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Bob Dinneen: The Days of Energy Malaise Are Over

July 11th, 2009, 03:07 am admin Leave a comment Go to comments

Wednesday, July 15th, marks the 30th anniversary of President Jimmy Carter’s famous “malaise” speech.

As with many historic events, this speech was very different from the disaster that we now remember. First, Carter didn’t use the word “malaise” even once in the speech. Second, his ratings in the public opinion polls went up after the speech. Third, it was largely about the energy crisis of the summer of ‘79 when Iran held U.S. hostages, OPEC restricted our oil supplies, and Americans were waiting in long lines at the gas stations.

Carter deserves credit for calling for decreasing our dependence on imported oil. As Americans learned when gasoline prices skyrocketed last summer — and as we’re reminded whenever Hugo Chavez or the Iranian ayatollahs threaten our petroleum supplies — it is still costly and risky to rely on oil imported from unstable countries with unfriendly governments.

“Malaise” is better than denial. When Carter addressed the nation 30 years ago, he warned that “almost half the oil we use comes from foreign countries, at prices that are going through the roof.” Now, nearly two-thirds of our oil is imported, at prices that are riding a roller coaster.

So when are we going to wake up to the fact that our dependence on imported oil is worse than in the days of malaise? And what are we going to do about it?

For all his courage in calling attention to the problem, some of Carter’s prescriptions now seem just as dated as disco, pet rocks, and mood rings.

Back in 1979, Carter called for the country to “switch to other fuels, especially coal, our most abundant energy source.” But now, as the Congress debates energy and climate change legislation, most policymakers see coal’s carbon emissions as a major contributor to carbon emissions and global warming.

More prophetically, Carter also called for “twenty percent of our energy coming from solar power by the year 2000.” That is still a worthy goal. But, while solar, wind, and geothermal energy can generate electrical power, it would be costly and cumbersome for these energy sources to produce the electricity that would then power a significant share of the nation’s cars, trucks, buses and other vehicles.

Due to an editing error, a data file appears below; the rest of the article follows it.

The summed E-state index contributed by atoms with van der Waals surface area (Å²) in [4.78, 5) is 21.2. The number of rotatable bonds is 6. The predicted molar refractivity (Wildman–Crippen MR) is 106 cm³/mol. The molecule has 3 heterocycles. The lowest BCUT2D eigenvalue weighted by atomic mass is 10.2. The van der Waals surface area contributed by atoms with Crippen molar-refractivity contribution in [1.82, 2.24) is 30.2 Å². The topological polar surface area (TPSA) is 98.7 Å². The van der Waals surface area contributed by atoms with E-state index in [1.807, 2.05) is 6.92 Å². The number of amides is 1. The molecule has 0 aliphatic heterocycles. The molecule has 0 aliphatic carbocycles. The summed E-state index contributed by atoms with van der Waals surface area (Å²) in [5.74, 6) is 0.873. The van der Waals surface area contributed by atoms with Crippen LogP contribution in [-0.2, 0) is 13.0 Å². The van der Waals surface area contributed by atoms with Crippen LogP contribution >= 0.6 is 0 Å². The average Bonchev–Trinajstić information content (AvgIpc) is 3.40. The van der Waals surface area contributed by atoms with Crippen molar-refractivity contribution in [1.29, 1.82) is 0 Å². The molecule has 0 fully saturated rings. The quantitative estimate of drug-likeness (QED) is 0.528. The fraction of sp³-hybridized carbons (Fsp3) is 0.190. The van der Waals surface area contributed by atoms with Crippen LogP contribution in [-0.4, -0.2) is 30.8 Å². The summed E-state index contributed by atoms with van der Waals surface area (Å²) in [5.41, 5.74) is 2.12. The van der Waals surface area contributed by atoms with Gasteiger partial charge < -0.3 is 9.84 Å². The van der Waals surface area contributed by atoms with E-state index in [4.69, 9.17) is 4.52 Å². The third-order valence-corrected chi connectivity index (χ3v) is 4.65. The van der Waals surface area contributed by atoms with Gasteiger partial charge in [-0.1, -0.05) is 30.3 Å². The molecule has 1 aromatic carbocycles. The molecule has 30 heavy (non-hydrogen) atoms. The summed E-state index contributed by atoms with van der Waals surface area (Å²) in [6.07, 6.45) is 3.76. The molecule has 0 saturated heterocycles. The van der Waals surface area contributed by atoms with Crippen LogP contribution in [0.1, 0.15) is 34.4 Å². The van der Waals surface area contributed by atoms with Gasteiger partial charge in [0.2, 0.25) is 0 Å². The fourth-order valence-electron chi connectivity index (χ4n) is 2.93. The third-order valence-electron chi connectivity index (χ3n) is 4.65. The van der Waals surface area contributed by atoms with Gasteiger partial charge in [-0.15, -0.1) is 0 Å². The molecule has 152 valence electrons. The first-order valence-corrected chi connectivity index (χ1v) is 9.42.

That leaves an energy source that Carter didn’t mention, but supported, that was emerging in the late ’70’s — biofuels, especially ethanol produced from corn and other grains. During the final year of the Carter Administration, the new domestic ethanol industry produced only 175 million gallons.

Last year, the U.S. ethanol industry produced more than 9 billion gallons of fuel, reducing oil imports by 321.4 million barrels. This year, we will produce more than 10 billion gallons. That’s bad news for OPEC and good news for the USA.

Creating good-paying jobs is just as much of a concern now as it was during the economic stagnation of the late ’70’s and early ’80’s. From a handful of factories employing a few hundred workers, the U.S. ethanol industry has grown to nearly 200 biorefineries that support almost half a million jobs.

Not only in terms of energy independence and economic growth but also environmentally, ethanol is a success story. Academic studies show that ethanol produces far fewer carbon emissions than petroleum products, and ethanol production is reducing its own consumption of water, electricity and other energy sources and natural resources.

Thirty years after the grain ethanol industry emerged, the U.S. ethanol industry is beginning to produce fuels from “cellulosic” (non-grain) feedstocks, including grasses, woodchips, and even garbage. As our new President Barack Obama has explained, grain ethanol is still essential because the “transition to [the next generation] will be successful only if the first-generation biofuels industry remains viable in the near term.”

Maybe if President Carter — and all Americans 30 years ago — had foreseen this promising part of the energy future, no one would have talked about “malaise.” If we keep producing more and better biofuels, Americans thirty years from now will look back on today’s Americans with gratitude, not grief.

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